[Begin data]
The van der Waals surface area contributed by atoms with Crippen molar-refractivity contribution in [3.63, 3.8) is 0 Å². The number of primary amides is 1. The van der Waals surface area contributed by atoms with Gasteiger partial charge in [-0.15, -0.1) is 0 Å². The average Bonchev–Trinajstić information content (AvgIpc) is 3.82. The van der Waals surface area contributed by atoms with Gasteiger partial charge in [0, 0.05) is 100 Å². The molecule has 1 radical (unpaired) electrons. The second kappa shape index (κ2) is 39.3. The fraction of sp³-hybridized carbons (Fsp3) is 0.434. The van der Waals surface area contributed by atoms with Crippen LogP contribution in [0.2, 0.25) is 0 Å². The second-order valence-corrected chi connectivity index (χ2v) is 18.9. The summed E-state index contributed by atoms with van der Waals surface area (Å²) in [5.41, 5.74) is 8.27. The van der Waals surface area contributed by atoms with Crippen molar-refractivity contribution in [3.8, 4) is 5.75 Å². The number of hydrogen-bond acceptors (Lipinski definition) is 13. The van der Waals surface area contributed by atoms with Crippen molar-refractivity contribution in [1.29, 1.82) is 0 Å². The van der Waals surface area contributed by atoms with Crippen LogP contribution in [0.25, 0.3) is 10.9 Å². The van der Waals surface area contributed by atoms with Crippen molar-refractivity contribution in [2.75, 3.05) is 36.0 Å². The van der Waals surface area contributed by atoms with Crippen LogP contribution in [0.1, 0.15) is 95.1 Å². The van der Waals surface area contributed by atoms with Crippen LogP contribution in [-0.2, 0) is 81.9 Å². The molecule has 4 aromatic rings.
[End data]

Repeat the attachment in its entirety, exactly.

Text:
The van der Waals surface area contributed by atoms with Crippen molar-refractivity contribution in [3.63, 3.8) is 0 Å². The number of primary amides is 1. The van der Waals surface area contributed by atoms with Gasteiger partial charge in [-0.15, -0.1) is 0 Å². The average Bonchev–Trinajstić information content (AvgIpc) is 3.82. The van der Waals surface area contributed by atoms with Gasteiger partial charge in [0, 0.05) is 100 Å². The molecule has 1 radical (unpaired) electrons. The second kappa shape index (κ2) is 39.3. The fraction of sp³-hybridized carbons (Fsp3) is 0.434. The van der Waals surface area contributed by atoms with Crippen LogP contribution in [0.2, 0.25) is 0 Å². The second-order valence-corrected chi connectivity index (χ2v) is 18.9. The summed E-state index contributed by atoms with van der Waals surface area (Å²) in [5.41, 5.74) is 8.27. The van der Waals surface area contributed by atoms with Crippen molar-refractivity contribution in [3.8, 4) is 5.75 Å². The number of hydrogen-bond acceptors (Lipinski definition) is 13. The van der Waals surface area contributed by atoms with Crippen molar-refractivity contribution in [1.29, 1.82) is 0 Å². The van der Waals surface area contributed by atoms with Crippen LogP contribution in [0.25, 0.3) is 10.9 Å². The van der Waals surface area contributed by atoms with Crippen molar-refractivity contribution in [2.75, 3.05) is 36.0 Å². The van der Waals surface area contributed by atoms with Crippen LogP contribution in [0.1, 0.15) is 95.1 Å². The van der Waals surface area contributed by atoms with Crippen LogP contribution in [-0.2, 0) is 81.9 Å². The molecule has 4 aromatic rings.